Tag Archives: root cause analysis

What’s New?

Problem solving at S-II works really well as long as we have solved the problem before. Elliott’s problem solving schema related to states of thinking –
S-I – Declarative (trial and error)
S-II – Cumulative (best practices)
S-III – Serial (root cause analysis, single system)
S-IV – Parallel (multi-system analysis)

S-II – Cumulative state is one of connection. Given a problem, a person with S-II capability can see the pattern causing the problem AND only has to match the pattern to an existing (documented) solution. This is the world of best practices. Best practices work well as long as the problem is one we have solved before. Forty percent of the population can effectively use best practices to solve problems (which is why “best practices” are so popular in management literature).

But, best practices are of little use if the problem is new (we have never solved it before).

S-III – Serial state is one of cause and effect. This is where NEW problems are solved. And, only 4-7 percent of the general population can effectively engage in root cause analysis. COVID-19 presents itself as a problem in all four states of thinking. Initially, COVID-19 was characterized as something we have seen before and could be dealt with using best practices (treat it like the flu). When it became apparent that the contagion rate was higher and the (yet to be defined) mortality rate was higher, the medical community responded with trial and error problem solving (S-I), recommending social distancing, initially no masks, then masks. Trial and error solutions became best practices and now the world is mask-wearing (go figure). But, root cause analysis (S-III) will provide the only inroads to a lasting solution (vaccine).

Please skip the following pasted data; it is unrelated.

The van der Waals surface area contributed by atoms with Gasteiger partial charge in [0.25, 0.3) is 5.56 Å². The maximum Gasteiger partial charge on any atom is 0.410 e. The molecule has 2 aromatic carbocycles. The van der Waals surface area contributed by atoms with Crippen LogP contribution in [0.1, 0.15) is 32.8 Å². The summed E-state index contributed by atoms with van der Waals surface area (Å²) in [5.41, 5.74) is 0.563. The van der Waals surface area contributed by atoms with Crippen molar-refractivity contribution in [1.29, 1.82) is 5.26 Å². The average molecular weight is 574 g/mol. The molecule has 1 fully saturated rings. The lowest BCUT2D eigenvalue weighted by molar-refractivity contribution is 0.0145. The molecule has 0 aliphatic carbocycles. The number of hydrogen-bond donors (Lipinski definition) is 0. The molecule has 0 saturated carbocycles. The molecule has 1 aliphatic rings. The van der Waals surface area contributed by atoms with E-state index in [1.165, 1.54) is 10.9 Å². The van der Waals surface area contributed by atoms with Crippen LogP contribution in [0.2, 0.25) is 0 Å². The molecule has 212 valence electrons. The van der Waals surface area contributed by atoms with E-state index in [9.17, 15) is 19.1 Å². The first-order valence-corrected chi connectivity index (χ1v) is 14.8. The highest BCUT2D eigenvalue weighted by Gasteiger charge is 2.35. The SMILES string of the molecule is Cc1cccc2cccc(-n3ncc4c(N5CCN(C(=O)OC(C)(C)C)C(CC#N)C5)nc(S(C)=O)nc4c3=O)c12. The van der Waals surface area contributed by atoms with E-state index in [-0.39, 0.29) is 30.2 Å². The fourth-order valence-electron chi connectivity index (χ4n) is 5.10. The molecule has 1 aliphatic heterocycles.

S-IV – Multi-system analysis will confront the longer term problems of vaccine distribution (capacities and priorities, medical systems) along with economic impacts (economic systems) and social behavior (social systems).

How much trouble do we create for ourselves when we mix up an S-I solution to an S-IV problem?

Calibrating Level III Roles

From the Ask Tom mailbag:

How do you incorporate Time Span into a Role Description?

This is the third post in this series.
Calibrating Level I Roles
Calibrating Level II Roles

Level III Roles
Level III roles are populated by managers responsible for production consistency, to create predictability in organizational output. Their focus is on the creation, monitoring and improvement of systems. We depend on Level III roles to create sustainable efficiencies. The problems they solve are related to work flow, system layout and sequence.

Given a problem to solve, the central question at Level III is, “why didn’t our system anticipate this problem, or why didn’t our system, at least, mitigate the damage from this problem?” To solve these problems, those in Level III roles engage in comparative analysis or root cause analysis.

The Time Span of their longest projects typically range from 1-2 years. To manage projects of this length, Level III roles depend on planning scenarios, employing “what if” analysis. In pursuit of any task assignment, they create alternate paths to the goal, contingency planning to anticipate roadblocks outside their control.